Overall, the audio in Dark of the Moon is comparable and on par with previous Transformer games. That is to say, it is good but won’t blow you away. For starters, the voice acting is very strong. All the Transformers sound authentic and just like their real-life counterparts. Peter Cullen essentially steals the show as Optimus, which comes as no surprise. He sounds fantastic, and as I just mentioned, very authentic. Megatron sounds equally great and his voice stand-in does a good job. The rest of the cast is excellent, accurately conveying the personalities of their given characters. The game’s sound effects are also top notch. The sounds of cannons blasting, lasers firing, landscapes crumbling, and other Transformers-like sound effects that we have all heard at one time or another deliver. The music is decent, albeit forgettable. I just did not find myself humming any tunes afterwards; in fact, the score left no lasting impressions with me.
Dark of the Moon is a third-person shooter much like the previous games and it is a movie tie-in whose role is that of a prequel to the film of the same name. The PlayStation 3 and Xbox 360 versions of the game were developed by High Moon Studios who previously developed Transformers: War for Cybertron. Although movie tie-in games typically get a bad rap, and deservedly so, I had some hope for Dark of the Moon considering High Moon was back at the helm. Yet, Dark of the Moon does not quite measure up to last years War for Cybertron, and you cannot help but think the development team must have been hand-cuffed somewhat when developing the game. This was likely a timeframe issue, but it will be evident to all those who played and enjoyed War for Cybertron. Before I get into the 'nuts and bolts' of the game, let me give you a bit of background in terms of the games storyline.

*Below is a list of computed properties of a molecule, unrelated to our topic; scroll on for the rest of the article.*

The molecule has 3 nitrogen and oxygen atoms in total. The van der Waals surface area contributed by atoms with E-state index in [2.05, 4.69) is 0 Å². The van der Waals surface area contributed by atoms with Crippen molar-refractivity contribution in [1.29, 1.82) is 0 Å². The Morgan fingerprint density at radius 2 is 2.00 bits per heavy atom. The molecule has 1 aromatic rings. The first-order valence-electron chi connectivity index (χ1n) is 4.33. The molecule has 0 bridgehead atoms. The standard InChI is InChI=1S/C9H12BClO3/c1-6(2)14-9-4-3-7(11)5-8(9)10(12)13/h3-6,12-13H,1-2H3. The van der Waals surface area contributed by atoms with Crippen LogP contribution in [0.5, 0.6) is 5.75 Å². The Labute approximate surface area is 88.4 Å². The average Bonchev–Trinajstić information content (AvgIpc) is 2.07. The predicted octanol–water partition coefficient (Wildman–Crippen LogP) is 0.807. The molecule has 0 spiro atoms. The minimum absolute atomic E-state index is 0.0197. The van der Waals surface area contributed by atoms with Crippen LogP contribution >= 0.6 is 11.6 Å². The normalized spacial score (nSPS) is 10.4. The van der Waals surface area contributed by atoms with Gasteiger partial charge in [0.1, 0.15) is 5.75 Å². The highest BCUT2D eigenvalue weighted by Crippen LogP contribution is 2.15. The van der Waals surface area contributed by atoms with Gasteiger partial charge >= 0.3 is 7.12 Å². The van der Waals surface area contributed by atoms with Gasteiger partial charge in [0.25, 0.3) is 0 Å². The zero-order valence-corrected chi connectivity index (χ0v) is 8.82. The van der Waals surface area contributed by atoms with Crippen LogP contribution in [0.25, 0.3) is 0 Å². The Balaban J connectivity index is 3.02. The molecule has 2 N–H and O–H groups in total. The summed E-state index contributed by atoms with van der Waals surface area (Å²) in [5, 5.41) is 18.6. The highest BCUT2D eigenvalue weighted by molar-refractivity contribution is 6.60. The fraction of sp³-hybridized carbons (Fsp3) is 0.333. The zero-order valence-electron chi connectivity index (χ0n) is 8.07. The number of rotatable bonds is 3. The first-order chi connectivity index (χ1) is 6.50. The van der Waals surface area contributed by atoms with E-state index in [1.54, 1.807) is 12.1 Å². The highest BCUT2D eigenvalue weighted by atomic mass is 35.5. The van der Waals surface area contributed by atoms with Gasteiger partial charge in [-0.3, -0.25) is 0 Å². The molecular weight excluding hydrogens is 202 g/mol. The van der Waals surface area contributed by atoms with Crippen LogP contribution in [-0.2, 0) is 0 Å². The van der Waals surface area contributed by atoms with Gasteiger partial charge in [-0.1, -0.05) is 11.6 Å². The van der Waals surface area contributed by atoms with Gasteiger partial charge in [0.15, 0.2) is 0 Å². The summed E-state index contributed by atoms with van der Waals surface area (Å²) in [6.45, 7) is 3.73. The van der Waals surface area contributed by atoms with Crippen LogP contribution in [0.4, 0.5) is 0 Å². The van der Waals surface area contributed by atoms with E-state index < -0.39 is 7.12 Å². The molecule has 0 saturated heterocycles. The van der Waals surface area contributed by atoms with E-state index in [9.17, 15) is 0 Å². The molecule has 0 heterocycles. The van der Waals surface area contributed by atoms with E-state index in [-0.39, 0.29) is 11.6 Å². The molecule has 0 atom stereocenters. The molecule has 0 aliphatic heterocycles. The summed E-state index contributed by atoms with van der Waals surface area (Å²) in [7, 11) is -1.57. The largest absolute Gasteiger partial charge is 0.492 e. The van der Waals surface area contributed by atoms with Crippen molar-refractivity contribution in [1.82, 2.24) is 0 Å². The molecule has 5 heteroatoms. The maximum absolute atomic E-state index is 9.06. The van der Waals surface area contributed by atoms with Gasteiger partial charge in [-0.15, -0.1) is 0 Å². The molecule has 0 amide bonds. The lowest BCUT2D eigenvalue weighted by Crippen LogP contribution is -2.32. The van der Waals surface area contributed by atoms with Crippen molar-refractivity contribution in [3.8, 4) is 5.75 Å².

It has been three-years since Megatron and the Decepticons last threatened the world. Earth’s leaders believe Megatron fled the planet in defeat, but Optimus Prime knows better. A transmission is intercepted, exposing Megatron’s plan to spread chaos and distrust among the humans. It’s a race against time as Optimus Prime and his Autobots hunt Megatron and the Decepticons to save their adopted world from total destruction. That is the story in a nutshell and sets the stage quite nicely. All in all it’s not a bad storyline, but let’s face it, not many gamers are playing this game for an in-depth narrative experience.
Throughout the game’s seven levels, you play as both Autobots and Decepticons. Transforming from robot to vehicle is still the core of the game and it is still accomplished very fluidly. The controls are fairly straightforward; however, it did take me some time to get acclimated with them. Some of the basic controls such as using the sticks to move and firing with the right trigger are present; however, clicking with the left thumbstick to transform, and clicking the right thumbstick to melee attack, seems awkward. Often I would transform when I didn't want to transform and use an attack that I did not intend to use. Needless to say, it took a bit of time to get my bearings straight.